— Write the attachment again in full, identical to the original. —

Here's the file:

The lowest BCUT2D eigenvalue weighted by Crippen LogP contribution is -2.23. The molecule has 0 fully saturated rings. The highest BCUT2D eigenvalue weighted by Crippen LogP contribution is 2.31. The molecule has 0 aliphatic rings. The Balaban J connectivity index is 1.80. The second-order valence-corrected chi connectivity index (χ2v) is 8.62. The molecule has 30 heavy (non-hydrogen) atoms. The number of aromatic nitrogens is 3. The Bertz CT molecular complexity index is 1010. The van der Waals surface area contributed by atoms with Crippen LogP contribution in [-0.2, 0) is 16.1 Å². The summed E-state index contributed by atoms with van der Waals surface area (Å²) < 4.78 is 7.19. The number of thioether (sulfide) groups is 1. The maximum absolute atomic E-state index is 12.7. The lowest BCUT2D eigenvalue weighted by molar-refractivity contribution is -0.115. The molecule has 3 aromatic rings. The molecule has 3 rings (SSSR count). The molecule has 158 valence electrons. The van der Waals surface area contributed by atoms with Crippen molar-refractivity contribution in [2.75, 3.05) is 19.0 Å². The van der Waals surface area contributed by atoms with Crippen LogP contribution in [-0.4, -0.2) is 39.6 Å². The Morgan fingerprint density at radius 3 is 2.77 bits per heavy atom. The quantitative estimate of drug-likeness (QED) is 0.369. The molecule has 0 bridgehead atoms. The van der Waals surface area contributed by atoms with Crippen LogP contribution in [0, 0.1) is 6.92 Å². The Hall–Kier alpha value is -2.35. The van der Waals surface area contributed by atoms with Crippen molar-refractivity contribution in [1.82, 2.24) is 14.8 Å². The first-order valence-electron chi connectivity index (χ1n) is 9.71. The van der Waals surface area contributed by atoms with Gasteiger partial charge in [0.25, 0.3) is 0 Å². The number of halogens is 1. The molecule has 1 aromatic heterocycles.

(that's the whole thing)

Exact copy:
The lowest BCUT2D eigenvalue weighted by Crippen LogP contribution is -2.23. The molecule has 0 fully saturated rings. The highest BCUT2D eigenvalue weighted by Crippen LogP contribution is 2.31. The molecule has 0 aliphatic rings. The Balaban J connectivity index is 1.80. The second-order valence-corrected chi connectivity index (χ2v) is 8.62. The molecule has 30 heavy (non-hydrogen) atoms. The number of aromatic nitrogens is 3. The Bertz CT molecular complexity index is 1010. The van der Waals surface area contributed by atoms with Crippen LogP contribution in [-0.2, 0) is 16.1 Å². The summed E-state index contributed by atoms with van der Waals surface area (Å²) < 4.78 is 7.19. The number of thioether (sulfide) groups is 1. The maximum absolute atomic E-state index is 12.7. The lowest BCUT2D eigenvalue weighted by molar-refractivity contribution is -0.115. The molecule has 3 aromatic rings. The molecule has 3 rings (SSSR count). The molecule has 158 valence electrons. The van der Waals surface area contributed by atoms with Crippen molar-refractivity contribution in [2.75, 3.05) is 19.0 Å². The van der Waals surface area contributed by atoms with Crippen LogP contribution in [-0.4, -0.2) is 39.6 Å². The Morgan fingerprint density at radius 3 is 2.77 bits per heavy atom. The quantitative estimate of drug-likeness (QED) is 0.369. The molecule has 0 bridgehead atoms. The van der Waals surface area contributed by atoms with Crippen LogP contribution in [0, 0.1) is 6.92 Å². The Hall–Kier alpha value is -2.35. The van der Waals surface area contributed by atoms with Crippen molar-refractivity contribution in [1.82, 2.24) is 14.8 Å². The first-order valence-electron chi connectivity index (χ1n) is 9.71. The van der Waals surface area contributed by atoms with Gasteiger partial charge in [0.25, 0.3) is 0 Å². The number of halogens is 1. The molecule has 1 aromatic heterocycles.